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I am not sure if I am one of the oldest people to have my story on this website, but I sure feel like I am. Which is unusual because I constantly feel young. I hear that a lot of my adoptee support network groups.

My experience might not be relevant to a lot of readers. After all, I was adopted in the 1980s. And some folk never have the opportunity to be adopted. I was never fostered so I can’t possibly comment on that, but my experience of adoption was of becoming a new person. That may sound like a dream come true, I mean, how many people would like to start anew? But I found it a struggle, and it was a struggle that took decades to voice.

I love my family. I feel lucky to have them, even on days when they wind me up. I don’t blame them for what I felt back then (and what I still sometimes feel today) but I cannot help but feel they caused a lot of unhappiness in my life through no fault of their own.

And that’s the crux of my anxiety and depression. It is hard to say ‘you have failed me’. I feel guilty and ungrateful. I hear the well-meaning yet ignorant voices of people with no experience of care telling me how I should feel. I am always the person who has to listen, even when it’s my story being told.

Being an adoptee is a constant performance; declaring unending gratitude for things non-care experienced people take for granted. Thanking people for showing love and affection to someone who is not their own, congratulating them on their impressive feat of taking on somebody else’s child. Standing by with a smile on my face as people applaud my parents’ skills. Feeling anger at the term I tried my best.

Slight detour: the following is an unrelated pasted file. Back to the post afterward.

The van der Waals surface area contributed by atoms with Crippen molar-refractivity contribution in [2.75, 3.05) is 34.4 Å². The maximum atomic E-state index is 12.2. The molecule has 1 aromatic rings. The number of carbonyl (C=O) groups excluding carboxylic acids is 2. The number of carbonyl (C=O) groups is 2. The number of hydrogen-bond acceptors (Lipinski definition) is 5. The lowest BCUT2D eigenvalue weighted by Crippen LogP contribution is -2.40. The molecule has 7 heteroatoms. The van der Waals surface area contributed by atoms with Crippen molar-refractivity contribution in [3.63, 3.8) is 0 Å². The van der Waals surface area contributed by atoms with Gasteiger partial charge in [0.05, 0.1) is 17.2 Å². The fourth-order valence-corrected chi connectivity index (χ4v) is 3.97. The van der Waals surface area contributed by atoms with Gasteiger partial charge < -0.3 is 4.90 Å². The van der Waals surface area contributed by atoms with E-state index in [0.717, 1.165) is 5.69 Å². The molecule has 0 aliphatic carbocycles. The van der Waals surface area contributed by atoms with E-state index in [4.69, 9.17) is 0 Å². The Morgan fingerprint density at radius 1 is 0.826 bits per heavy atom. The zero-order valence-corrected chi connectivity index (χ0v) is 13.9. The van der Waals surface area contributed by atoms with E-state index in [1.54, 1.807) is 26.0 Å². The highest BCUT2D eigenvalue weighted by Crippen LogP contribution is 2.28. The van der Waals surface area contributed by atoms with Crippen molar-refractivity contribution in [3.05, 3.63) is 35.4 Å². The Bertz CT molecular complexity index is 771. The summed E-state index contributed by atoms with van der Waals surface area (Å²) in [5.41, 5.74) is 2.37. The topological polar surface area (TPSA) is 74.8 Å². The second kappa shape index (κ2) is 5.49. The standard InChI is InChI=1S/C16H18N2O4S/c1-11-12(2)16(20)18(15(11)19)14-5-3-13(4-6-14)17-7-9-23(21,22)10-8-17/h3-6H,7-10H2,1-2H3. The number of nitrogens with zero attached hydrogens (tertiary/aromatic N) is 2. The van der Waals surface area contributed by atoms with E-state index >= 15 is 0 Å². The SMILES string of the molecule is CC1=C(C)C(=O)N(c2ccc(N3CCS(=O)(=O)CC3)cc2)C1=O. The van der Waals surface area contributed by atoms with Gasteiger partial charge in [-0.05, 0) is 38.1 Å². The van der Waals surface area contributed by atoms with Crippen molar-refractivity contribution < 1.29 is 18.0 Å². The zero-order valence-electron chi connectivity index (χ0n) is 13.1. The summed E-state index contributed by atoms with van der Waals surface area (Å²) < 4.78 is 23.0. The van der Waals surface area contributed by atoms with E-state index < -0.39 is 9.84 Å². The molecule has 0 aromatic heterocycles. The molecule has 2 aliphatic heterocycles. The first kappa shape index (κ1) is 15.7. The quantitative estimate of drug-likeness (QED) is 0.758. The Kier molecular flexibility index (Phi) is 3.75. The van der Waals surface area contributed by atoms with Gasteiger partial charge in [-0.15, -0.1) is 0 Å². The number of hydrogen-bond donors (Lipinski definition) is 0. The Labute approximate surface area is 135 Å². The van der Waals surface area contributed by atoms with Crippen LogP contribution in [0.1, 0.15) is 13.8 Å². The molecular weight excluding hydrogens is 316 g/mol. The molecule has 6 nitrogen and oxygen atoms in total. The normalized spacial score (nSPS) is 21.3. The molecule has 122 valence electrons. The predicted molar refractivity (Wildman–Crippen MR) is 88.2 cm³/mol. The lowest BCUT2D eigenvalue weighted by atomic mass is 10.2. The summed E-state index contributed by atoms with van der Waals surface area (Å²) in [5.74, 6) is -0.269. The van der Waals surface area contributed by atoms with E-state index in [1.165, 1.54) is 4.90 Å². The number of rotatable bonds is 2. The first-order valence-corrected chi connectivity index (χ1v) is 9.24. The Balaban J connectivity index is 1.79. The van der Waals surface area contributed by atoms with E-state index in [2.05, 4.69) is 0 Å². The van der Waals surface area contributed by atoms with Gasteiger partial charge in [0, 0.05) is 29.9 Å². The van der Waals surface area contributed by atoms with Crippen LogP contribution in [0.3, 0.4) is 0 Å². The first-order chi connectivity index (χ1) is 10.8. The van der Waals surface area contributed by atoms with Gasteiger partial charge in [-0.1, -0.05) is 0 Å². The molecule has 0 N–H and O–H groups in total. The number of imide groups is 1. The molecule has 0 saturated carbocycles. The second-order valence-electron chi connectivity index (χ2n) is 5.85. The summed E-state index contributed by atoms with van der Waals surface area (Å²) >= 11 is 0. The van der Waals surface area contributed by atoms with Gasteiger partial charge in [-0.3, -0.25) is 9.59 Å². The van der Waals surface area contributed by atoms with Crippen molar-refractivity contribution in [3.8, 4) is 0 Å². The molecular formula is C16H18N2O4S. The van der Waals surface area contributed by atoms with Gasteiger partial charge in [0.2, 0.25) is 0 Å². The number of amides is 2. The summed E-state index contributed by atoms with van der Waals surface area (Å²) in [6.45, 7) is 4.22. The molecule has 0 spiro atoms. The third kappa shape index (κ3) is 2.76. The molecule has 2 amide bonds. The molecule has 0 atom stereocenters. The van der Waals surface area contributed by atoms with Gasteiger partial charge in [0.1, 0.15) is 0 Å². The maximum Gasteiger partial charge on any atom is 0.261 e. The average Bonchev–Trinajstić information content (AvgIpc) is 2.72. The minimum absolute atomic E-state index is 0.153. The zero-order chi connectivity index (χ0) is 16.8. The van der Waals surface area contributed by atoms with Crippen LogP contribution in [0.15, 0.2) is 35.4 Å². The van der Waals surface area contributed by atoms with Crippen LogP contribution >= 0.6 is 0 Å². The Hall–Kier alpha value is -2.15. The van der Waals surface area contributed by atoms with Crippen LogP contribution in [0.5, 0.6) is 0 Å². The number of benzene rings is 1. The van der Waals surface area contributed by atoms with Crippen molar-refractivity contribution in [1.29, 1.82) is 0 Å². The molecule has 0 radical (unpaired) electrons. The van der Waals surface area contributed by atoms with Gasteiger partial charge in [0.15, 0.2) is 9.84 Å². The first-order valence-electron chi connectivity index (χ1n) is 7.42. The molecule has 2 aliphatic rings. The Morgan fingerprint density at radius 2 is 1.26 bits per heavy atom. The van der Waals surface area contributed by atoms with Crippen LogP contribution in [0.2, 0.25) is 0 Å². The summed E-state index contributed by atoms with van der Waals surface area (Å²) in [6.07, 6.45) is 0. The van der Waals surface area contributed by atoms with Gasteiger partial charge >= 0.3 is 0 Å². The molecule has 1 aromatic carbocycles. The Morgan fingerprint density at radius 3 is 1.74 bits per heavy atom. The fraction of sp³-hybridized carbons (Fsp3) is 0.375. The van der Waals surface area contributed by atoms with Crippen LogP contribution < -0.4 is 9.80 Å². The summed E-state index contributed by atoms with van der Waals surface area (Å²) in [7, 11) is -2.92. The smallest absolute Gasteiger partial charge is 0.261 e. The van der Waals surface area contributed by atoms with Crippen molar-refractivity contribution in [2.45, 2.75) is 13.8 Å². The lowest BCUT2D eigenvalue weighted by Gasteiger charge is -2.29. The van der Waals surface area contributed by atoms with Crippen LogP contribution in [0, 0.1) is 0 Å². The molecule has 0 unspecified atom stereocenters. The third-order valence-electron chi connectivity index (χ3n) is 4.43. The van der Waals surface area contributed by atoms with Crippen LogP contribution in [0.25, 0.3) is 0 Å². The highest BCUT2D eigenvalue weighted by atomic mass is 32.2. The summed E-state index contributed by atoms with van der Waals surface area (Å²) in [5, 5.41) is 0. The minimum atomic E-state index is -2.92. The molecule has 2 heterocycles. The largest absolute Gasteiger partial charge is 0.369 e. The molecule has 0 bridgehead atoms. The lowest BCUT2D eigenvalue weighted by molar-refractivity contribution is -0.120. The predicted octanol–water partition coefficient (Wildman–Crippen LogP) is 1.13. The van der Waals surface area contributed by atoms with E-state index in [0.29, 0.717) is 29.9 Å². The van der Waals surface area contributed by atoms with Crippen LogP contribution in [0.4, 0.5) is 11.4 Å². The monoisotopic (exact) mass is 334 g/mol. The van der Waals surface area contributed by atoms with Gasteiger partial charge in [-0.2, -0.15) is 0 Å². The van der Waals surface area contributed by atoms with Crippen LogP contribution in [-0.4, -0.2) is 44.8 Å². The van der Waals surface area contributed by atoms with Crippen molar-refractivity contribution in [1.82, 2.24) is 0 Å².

What is your best? Burying my history because I’ll adjust better this way. Moving area so people won’t guess my back story. Blaming my anger on growing pains, puberty or my cranky quirky personality. Loving me unconditionally…

…that thought cuts through my anger and a stream of tears trail down my face. I am loved. And there’s only so long that I can carry my anger.

Whatever gripes I have with the care system, we do try our best. But we do things wrong, we are under-resourced, we make a bad judgement call, we miscalculate, we follow the wrong directions, we mess up. My parents were clueless, they saw a child they wanted to protect in me and listened to what everyone told them was best to do. They listened to other people instead of me.

It’s a new century now. And my voice is out there in the world. Adulthood was the best gift I was given, and for a long time I hoped I’d never live to see it. When adulthood came, I pretended my youth never existed, I thought if I ignored it I’d heal. Because that worked so well for me in the 1980s, after all.

My story is not trying to paint a bleak picture of the future – because trust me, the future is pretty cool. Rather, my story was hidden for so long that I felt alone, at times I didn’t believe I existed. I spoke to nobody about my feelings.

I don’t want to say nowadays things are better – mostly because it makes me feel ancient, but also because I don’t know how things are now. But I do see websites like this, and campaigns to raise awareness of care-leavers experiences. I see more discussions about wellbeing and I see folk calling each other out for harmful behaviour. There is an openness that I did not see in the 1980s.

If you are reading this, you are doing better than I ever was. You have identified a support network for care experienced folk while still in your youth. So I cannot help but know you are destined for great things, because if you already know and share your story you have truly stepped out of the shadows.

Keep sharing.

About the author
Nina spent time in care in the 1980s.

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